Covid-19: Regulations to implement Movement Control Order gazetted

Following from the issuance of the Prevention and Control of Infectious Diseases (Declaration of Infected Local Areas) Order 2020 on 17 March 2020, declaring all States and Federal Territories of Malaysia as infected areas of the Covid-19 disease, the Minster of Health has today issued the Prevention and Control of Infectious Diseases (Measures within the Infected Local Areas) Regulations 2020 (‘the Regulations’).

The Regulations have effect from 18 to 31 March 2020 and set out the measures to be taken to control or prevent the spread of the Covid-19 virus within or from the infected areas.  Among these measures are the following –

Control of Movement and Gatherings
  1. No person shall make any journey from one place to another except for the following purposes –
  1. to perform any official duty;
  1. to make any journey to and from any premises providing essential services that remain open;
  1. to purchase, supply or deliver food or daily necessities;
  1. to seek healthcare or medical services; or
  1. any other special purposes as may be permitted by the Director General of Health (‘Director General’).
  1. No person may be involved in any gathering, whether for religious, sports, recreational, social or cultural purpose, except for a funeral ceremony provided that the number of attendees at such ceremony are kept to a minimum.
  1. No person shall make a journey from one infected local area to another except with the prior written permission of a police officer in charge of a police station.

Health examination upon return to Malaysia

A citizen or permanent resident of Malaysia retuning from overseas is required to undergo a health examination upon arrival in Malaysia before proceeding for immigration clearance, and shall comply with any order issued by an authorised officer.
Essential services
  1. The following have been specified in the Schedule to the Regulations as ‘essential services’ -
  1. Banking and finance
  2. Electricity and energy
  3. Fire
  4. Port, dock and airport services and undertakings including stevedoring, lighterage, cargo handling, pilotage and storing or bulking of commodities
  5. Postal
  6. Prison
  7. Production, refining, storage and distribution of fuel and lubricants;
  8. Healthcare and medical
  9. Solid waste management and public cleansing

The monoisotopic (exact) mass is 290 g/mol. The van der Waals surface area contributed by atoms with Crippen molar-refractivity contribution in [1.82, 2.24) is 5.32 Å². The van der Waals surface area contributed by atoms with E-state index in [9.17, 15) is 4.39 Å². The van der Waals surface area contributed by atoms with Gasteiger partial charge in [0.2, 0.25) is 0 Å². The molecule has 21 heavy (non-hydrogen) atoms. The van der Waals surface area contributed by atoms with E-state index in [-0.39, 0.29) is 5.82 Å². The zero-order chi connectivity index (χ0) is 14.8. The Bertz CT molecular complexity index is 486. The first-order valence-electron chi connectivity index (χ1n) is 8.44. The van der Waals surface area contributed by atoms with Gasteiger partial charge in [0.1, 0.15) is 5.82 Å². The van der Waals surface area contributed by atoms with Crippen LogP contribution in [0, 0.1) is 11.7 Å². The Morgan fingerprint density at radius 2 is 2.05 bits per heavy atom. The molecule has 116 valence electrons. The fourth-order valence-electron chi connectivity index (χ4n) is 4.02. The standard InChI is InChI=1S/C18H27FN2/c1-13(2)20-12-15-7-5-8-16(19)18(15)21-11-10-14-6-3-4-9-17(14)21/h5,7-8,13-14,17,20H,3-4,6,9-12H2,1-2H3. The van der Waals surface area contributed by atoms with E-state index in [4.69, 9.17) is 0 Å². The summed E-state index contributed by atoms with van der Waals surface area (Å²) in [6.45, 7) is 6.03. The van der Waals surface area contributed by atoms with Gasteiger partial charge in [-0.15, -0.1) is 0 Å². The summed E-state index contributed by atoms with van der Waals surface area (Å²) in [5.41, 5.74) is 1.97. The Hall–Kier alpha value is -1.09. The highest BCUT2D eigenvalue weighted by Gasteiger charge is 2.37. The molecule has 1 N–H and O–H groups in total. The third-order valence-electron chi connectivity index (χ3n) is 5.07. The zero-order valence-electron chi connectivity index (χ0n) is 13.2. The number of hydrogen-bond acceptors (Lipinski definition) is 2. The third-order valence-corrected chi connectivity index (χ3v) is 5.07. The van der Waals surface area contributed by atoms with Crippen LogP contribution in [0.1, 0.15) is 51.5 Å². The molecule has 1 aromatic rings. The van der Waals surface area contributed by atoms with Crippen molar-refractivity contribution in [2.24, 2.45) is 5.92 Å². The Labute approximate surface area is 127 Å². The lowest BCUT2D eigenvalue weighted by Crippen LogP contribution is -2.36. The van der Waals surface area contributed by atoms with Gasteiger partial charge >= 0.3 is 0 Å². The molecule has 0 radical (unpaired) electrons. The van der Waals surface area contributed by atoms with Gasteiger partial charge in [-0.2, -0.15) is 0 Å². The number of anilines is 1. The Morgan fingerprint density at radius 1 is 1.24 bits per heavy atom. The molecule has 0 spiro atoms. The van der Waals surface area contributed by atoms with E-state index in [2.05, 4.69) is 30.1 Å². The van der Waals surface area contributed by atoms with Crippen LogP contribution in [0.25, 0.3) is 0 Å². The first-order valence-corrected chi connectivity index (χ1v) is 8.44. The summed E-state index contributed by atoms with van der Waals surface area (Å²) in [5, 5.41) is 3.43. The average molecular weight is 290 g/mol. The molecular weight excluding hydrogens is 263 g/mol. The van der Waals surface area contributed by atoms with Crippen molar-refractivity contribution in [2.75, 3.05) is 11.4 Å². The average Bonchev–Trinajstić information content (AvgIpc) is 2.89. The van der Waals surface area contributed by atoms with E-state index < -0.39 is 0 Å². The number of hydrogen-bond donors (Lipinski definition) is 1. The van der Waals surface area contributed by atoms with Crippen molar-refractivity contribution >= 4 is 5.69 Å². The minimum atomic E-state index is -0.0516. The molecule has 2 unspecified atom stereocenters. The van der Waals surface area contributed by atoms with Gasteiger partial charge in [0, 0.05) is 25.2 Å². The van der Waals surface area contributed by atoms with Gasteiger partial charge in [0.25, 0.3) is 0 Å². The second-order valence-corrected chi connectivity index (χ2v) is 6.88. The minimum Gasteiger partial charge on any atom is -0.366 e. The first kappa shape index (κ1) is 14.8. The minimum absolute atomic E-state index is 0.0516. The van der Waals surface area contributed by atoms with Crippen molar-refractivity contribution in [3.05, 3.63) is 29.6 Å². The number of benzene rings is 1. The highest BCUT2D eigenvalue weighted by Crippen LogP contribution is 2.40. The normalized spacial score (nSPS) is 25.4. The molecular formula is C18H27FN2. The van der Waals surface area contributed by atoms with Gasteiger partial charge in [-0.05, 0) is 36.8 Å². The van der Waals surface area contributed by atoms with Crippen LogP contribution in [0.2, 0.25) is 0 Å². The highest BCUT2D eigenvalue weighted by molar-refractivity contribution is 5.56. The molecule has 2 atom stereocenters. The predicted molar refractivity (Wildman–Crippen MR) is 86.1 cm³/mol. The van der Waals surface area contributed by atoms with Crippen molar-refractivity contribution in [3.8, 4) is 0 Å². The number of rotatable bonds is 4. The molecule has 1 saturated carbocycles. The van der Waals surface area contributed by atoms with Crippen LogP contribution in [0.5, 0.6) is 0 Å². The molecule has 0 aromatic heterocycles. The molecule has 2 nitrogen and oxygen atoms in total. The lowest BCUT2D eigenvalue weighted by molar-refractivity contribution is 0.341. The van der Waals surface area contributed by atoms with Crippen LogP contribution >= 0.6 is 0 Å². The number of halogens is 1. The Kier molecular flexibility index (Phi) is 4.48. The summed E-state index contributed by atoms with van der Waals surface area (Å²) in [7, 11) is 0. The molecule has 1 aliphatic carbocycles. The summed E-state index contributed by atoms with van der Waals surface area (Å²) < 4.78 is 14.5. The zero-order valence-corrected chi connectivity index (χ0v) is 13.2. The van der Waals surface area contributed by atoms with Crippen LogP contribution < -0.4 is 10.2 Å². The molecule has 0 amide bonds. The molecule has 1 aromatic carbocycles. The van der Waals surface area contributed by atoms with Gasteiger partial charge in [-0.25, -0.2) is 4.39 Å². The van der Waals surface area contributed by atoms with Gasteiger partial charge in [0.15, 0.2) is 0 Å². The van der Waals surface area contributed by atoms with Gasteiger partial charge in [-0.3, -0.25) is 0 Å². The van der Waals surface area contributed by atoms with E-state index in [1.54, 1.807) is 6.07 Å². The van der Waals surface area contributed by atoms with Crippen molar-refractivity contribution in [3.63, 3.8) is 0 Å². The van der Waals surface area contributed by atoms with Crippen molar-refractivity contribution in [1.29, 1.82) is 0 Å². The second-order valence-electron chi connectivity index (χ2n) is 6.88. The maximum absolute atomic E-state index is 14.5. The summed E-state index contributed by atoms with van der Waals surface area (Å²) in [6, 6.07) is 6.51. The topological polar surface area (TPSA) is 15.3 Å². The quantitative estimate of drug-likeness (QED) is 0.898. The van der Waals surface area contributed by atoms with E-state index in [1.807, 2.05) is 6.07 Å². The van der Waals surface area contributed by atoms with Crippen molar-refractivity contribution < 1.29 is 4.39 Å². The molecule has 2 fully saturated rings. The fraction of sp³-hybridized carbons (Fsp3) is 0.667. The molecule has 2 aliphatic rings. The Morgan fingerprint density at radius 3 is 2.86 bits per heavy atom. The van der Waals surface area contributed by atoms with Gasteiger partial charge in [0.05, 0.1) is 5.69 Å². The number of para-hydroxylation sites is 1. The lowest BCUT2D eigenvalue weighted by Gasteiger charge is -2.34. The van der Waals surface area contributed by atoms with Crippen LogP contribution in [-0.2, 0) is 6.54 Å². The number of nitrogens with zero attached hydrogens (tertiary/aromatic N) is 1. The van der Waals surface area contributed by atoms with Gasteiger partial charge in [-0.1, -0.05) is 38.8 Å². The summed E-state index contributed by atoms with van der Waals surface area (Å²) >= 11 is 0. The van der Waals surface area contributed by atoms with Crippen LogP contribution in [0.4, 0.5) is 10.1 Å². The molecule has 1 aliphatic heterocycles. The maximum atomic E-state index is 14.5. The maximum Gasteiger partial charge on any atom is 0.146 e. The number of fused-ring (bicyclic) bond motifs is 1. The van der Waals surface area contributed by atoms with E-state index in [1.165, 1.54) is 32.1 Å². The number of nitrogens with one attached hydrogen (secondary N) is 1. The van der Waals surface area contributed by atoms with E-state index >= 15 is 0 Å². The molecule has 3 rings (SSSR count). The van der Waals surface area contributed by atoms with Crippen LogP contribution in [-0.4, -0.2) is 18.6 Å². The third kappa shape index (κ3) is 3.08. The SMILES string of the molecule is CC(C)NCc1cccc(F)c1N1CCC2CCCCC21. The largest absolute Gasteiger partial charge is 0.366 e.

10. Sewerage
  11. Radio communications including broadcasting and television
  12. Telecommunication
  13. Transport by land, water or air
  14. Water
  15. E-commerce
  16. Defence and security
  17. Food supply
  18. Wildlife
  19. Immigration
  20. Customs
  21. Hotels and accommodations
  22. Any services or works determined by the Minister as essential or critical to public health or safety.
  1. Premises that provide essential services may be opened but the number of personnel and patrons at the premises are to be kept to the minimum.
  1. Premises involved in the food supply chain or in selling food and beverage by way of drive-through, takeaway and delivery may be open subject to conditions that the Director General may deem fit to impose.
Non-Essential Services
Any premises not providing essential services may be opened if the owner or occupier of the premises obtains the prior written permission of the Director General, who may impose such conditions as he deems fit.
A person is required to comply with any request made by an authorised officer to provide any information relating to the prevention and control of infectious disease. 

  1. Non-compliance with any provision of the Regulations is an offence punishable in accordance with Regulation 7(1).
  1. Where an offence is committed by a body corporate, any person who, at the time the offence is committed, was a director, manager, secretary or similar officer of the body corporate, or was purporting to act in any such capacity, or was in any manner or to any extent responsible for the management of the affairs of the body corporate or was assisting in such management, may be charged jointly and severally with the body corporate for the offence.  The due diligence defence is available to such person if, having regard to the nature of his functions in that capacity, he proves that the offence was committed without his knowledge, consent or connivance, and that he has taken all reasonable precautions and exercised due diligence to prevent the commission of the offence.
The Regulations clarifies some of the measures set out in the Movement Control Order. For example, the nature of the health check for Malaysian citizens and permanent residents returning from overseas is now clarified.
It is also interesting to note that the Regulations have included hotels and accommodations as essential services and provide flexibility for the Director General to allow premises providing non-essential services to remain open subject to conditions as he deems fit to impose.
Certain aspects of the Regulations require further clarification. For example, the scope of the services comprised in ‘telecommunication’ and ‘wildlife’ that are to be regarded as essential services. In respect of the former, it is unlikely that retail outlets selling handphones and telecommunications equipment would be regarded as essential services. As for ‘wildlife’, the feeding and care of animals in wildlife reserves and zoos would clearly fall within this category, but not the hunting of wildlife for game, consumption or sale.